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    Decoding consumer behaviour

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    As the Verdict 2009 brings India back to sanity, extinguishing the hate politics and evaporating the caste talk into thin air, the talk shows in which psephologists and journalists would pour out caste figures and percentages where all like to be appearing as an excel sheet ready at the click of a computer command. It seems to be a thing of past because suddenly the nation is chanting a new mantra, that of development. Political parties, media, and a pessimist public took caste-based and regional voting as an unchangeable reality of India. But the same public has changed that reality by pushing one button.

    Cutting short the political discussion, the big question comes around, “Will the team Manmohan be able to wipe out the word ‘slowdown’ from the memories of corporate India and the consumer as a whole?”

    In an attempt to explore the most important factor in influencing purchase behaviour, a week before IndiaRetailing compared the three factors — price, merchandise offering and service quality — to know what drives the Indian consumers into a store. While 26.08 percent respondents voted for merchandise offering, 21.73 percent stood for service quality. What mattered in the end is convincing price, which triumphs the list with a decent 52.17 per cent.

    However, there are conflicting views among the retailers as well on whether people goes for brands or quality or is it price at the end that really matters to the Indian consumers.

    According to Kamal Kotak, director, Major Brands, “The three most important factors are product, place and price, the 3Ps as we call it. If the product is sold at the right place and at the right price, more than half the battle is won. Brand recall definitely plays an important role.” Quality of the product when compared to its price is also a very important factor along with a good customer service as key factors, adds Kotak. “Indian consumers are still price-sensitive and expect high standards in quality for the price they pay. The above three factors cannot be considered in isolation and the combination influences the consumer’s buying pattern,” views Kotak.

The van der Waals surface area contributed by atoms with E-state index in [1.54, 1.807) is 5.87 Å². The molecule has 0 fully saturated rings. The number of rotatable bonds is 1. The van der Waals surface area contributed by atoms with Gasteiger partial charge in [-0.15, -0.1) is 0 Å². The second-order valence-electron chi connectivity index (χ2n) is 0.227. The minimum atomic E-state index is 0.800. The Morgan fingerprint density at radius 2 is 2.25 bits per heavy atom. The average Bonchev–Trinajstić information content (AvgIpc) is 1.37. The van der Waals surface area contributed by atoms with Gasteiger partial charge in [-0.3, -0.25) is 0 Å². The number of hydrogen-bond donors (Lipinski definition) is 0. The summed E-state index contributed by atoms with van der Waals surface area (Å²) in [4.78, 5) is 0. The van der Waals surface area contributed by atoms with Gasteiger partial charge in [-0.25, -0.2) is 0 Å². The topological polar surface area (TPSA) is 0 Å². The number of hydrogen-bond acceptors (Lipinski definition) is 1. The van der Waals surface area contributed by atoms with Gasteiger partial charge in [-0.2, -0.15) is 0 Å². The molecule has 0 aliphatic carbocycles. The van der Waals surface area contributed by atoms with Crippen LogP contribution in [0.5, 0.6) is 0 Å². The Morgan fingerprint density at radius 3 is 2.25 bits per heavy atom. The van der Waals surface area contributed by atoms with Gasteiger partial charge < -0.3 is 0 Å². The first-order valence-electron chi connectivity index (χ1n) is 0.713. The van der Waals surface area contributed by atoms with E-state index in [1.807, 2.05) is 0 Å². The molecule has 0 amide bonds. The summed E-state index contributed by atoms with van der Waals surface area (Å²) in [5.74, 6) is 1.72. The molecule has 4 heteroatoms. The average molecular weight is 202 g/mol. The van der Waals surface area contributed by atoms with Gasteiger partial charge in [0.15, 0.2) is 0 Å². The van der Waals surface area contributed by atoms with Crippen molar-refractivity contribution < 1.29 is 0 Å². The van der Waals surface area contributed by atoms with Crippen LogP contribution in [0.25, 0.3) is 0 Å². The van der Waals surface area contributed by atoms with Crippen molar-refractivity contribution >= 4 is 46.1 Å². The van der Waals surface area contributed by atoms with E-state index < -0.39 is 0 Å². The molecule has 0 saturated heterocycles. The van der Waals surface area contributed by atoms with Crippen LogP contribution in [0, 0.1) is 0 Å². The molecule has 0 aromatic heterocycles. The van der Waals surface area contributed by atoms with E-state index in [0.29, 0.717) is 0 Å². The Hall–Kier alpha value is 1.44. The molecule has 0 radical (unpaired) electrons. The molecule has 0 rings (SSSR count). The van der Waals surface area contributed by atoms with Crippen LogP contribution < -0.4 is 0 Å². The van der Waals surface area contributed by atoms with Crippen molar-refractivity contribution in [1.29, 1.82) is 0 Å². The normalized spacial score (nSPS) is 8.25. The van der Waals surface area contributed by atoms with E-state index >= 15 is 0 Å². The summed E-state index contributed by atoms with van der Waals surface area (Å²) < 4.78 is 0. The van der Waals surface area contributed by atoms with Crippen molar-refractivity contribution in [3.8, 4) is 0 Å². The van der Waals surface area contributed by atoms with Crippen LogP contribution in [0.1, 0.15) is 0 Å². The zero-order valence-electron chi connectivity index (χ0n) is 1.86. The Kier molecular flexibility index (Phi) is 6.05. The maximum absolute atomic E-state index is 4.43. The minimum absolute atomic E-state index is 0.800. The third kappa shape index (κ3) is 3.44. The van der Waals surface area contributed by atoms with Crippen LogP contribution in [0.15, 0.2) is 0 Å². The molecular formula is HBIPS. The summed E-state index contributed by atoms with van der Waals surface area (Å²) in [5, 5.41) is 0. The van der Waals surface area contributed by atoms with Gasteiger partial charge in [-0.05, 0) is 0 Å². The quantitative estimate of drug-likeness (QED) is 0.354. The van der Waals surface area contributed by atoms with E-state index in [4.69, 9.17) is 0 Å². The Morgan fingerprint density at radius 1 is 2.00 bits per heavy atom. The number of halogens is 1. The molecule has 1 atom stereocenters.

If the product is sold at the right place and at the right price, more than half the battle is won.

    Ambeek Khemka, group president, Vishal Retail says, “Consumer, today, is more discerning and wants to have the best of all whether it is price, brand name or quality. Although, brand name leads but what makes a success is providing quality products at a competitive pricing and a better after sales services.”

    On the same lines Vijay Bansal, MD, Cantabil International comments, “The most important factor which influences purchasing behaviour of a consumer is the brand recognition in the market because it’s a simple theory that nothing sells like visibility.” Supporting the findings of IndiaRetailing, Lalit Aggarwal, managing director V-Mart Retail says, “Price factor affects the purchasing behaviour of a consumer the most. Everybody wants to purchase best products at best prices, and therefore, V-Mart provides most innovated products at best price to our customers.”

    But Pawan Gadia, vice president, Ferns N Petals says, “If price, brand and value for money are to be ranked in influencing the purchasing pattern of a customer, price and brand taken together stands at the numero uno slot, followed by value for money.” But according to the theory of market segmentation, Indian market is segmented into three classes which have their different opinion and style while purchasing a product from a store, says Hitesh Mehta, MD, Zudaas France. “As an international kidswear brand, we feel recognition is the most important factor which brings customers to stores,” voiced Mehta.

    Supporting Mehta, Harish Kumar, MD, Maharaja Whiteline keeps the same views. “Brand recognition is the most important factor which influences purchasing behaviour of a consumer,” he says. Whereas, according to Puneet Verma, vice president – sales, Sports Station India, “Purchase is driven by couple of factors. Taking into consideration the demographic profile, the upper class is driven by brands and that too high end whereas the middle class is driven by the brands and value. However, the lower middle class is driven by value only.” The picture that might shows the reality in India.